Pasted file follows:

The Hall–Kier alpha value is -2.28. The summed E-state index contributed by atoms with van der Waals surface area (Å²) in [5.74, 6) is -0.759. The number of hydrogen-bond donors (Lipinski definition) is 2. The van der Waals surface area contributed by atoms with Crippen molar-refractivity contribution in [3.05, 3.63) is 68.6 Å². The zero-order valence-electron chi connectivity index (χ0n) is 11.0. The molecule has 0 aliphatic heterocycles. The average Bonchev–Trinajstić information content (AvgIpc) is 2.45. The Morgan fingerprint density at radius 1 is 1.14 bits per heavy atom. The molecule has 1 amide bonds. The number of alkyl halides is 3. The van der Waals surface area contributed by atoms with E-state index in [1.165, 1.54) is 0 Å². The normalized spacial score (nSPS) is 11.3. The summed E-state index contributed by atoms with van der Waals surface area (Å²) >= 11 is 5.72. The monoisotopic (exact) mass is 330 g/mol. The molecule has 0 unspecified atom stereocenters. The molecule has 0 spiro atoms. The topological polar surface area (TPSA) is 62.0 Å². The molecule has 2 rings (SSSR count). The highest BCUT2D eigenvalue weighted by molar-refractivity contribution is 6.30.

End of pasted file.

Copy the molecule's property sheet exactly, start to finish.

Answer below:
The Hall–Kier alpha value is -2.28. The summed E-state index contributed by atoms with van der Waals surface area (Å²) in [5.74, 6) is -0.759. The number of hydrogen-bond donors (Lipinski definition) is 2. The van der Waals surface area contributed by atoms with Crippen molar-refractivity contribution in [3.05, 3.63) is 68.6 Å². The zero-order valence-electron chi connectivity index (χ0n) is 11.0. The molecule has 0 aliphatic heterocycles. The average Bonchev–Trinajstić information content (AvgIpc) is 2.45. The Morgan fingerprint density at radius 1 is 1.14 bits per heavy atom. The molecule has 1 amide bonds. The number of alkyl halides is 3. The van der Waals surface area contributed by atoms with E-state index in [1.165, 1.54) is 0 Å². The normalized spacial score (nSPS) is 11.3. The summed E-state index contributed by atoms with van der Waals surface area (Å²) >= 11 is 5.72. The monoisotopic (exact) mass is 330 g/mol. The molecule has 0 unspecified atom stereocenters. The molecule has 0 spiro atoms. The topological polar surface area (TPSA) is 62.0 Å². The molecule has 2 rings (SSSR count). The highest BCUT2D eigenvalue weighted by molar-refractivity contribution is 6.30.